Split Council Approves Virginia Village Redevelopment

Transformation is coming to the heart of Leesburg’s Crescent District, and one of Loudoun’s oldest retail centers.

In a 4-3 vote Tuesday night, the Leesburg Town Council gave a green light to plans to redevelop the Virginia Village shopping center into a mixed-use development, with 643 planned residential units, office, retail, and restaurant space, several parking facilities, and more greenspace than the property has seen in its 60-plus years.

The redevelopment project by Virginia Village owner Brian Cullen of Keane Enterprises involved a three-fold application: a Town Plan amendment to change 2.68 acres of the 18.48-acre property from a Downtown designation to Crescent Design District; rezoning the entire 18.48 acres to CD-RH (Crescent District-Residential High Density) or CD-CC (Crescent District-Commercial Corridor); and a special exception to permit alteration of the floodplain along a portion of the Town Branch to permit the construction of a pedestrian bridge linking the development to Harrison Street and Raflo Park.

Cullen has long referred to the project as a “reimagined” vision of the retail area, and a test for the Town Council and the town at large on its vision for the Crescent District. The redevelopment plan calls for a mixed-use community with ample green and amenity spaces, parking structures mostly hidden within buildings in keeping with the town’s Crescent Design District standards, and 643 residential units—the majority of which are multi-family units for rent—with over 165,000 square feet of commercial uses throughout the property, the majority of which are located below residences.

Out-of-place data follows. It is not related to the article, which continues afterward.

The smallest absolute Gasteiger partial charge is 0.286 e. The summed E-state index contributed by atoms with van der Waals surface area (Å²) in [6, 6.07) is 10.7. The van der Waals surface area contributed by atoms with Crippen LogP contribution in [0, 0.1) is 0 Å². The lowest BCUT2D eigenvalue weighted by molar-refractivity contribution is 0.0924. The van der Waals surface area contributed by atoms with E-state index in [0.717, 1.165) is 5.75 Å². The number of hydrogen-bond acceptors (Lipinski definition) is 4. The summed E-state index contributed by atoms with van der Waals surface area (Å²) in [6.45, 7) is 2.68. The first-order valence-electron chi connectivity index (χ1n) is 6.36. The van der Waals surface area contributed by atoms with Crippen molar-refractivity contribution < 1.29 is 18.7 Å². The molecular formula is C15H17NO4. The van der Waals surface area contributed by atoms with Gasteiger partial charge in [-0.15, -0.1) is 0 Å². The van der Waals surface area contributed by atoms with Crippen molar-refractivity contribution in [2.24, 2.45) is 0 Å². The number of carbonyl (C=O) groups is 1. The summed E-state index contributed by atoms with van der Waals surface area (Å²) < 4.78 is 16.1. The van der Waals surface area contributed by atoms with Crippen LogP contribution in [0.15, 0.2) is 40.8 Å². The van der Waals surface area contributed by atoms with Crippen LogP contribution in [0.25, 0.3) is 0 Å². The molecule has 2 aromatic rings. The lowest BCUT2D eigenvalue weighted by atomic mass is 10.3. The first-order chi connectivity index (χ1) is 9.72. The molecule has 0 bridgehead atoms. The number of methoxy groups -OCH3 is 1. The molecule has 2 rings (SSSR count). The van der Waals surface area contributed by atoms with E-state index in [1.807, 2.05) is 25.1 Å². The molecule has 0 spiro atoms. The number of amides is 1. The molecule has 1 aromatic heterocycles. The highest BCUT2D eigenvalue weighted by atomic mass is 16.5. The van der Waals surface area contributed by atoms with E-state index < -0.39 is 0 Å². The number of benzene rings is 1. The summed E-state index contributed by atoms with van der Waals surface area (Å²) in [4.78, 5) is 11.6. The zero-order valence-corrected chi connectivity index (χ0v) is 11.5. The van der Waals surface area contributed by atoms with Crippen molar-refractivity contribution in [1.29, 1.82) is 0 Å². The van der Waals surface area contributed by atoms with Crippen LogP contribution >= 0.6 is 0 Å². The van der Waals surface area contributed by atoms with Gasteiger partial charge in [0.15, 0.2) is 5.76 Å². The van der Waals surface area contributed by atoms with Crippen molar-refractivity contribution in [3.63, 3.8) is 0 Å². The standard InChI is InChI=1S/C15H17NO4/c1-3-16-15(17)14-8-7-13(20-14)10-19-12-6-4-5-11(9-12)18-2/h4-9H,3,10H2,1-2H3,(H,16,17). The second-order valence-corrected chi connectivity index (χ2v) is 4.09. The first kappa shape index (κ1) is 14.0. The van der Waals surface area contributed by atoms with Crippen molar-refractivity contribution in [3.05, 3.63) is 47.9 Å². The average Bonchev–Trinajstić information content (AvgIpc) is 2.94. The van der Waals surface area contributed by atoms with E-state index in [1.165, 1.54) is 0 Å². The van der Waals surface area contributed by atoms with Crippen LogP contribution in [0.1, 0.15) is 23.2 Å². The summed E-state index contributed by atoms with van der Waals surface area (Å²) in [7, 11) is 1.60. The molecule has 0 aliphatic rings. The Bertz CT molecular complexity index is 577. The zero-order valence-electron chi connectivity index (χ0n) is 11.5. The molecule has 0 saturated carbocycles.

Lingering concerns voiced by town staff in the final staff report provided to the council were the phasing of the development, with 100% of planned residential units constructed by the end of phase 2b, compared to only 59% of commercial space. In addition, the staff voiced concerns that the proposed development would contain only 21% of commercial gross floor area, with the Zoning Ordinance requiring residential rezonings with the Crescent District to devote at least 40% of the gross floor area of a development to nonresidential uses. 

In a revised proffer sent to the council ahead of Tuesday’s vote, Cullen addressed some of the outstanding concerns, committing to providing 33 Affordable Dwelling Units within the community, even if less than 643 residential units are ultimately built; increasing the number of parking spaces designated for the residential units; and opening the door to building the central commercial building earlier in the phasing plan.

Speakers addressing the council before the vote raised concerns over the scale of the buildings, the number of planned parking spaces, traffic impacts, and the size and timing of the commercial development. The town Planning Commission had recommended denial of the project after months of review and Chairwoman Gigi Robinson was among the speakers urging denial and continuing to push for more parking and commercial space in the plan. Other speakers supported the plans as an important redevelopment opportunity for the town, one in line with its adopted planning policies.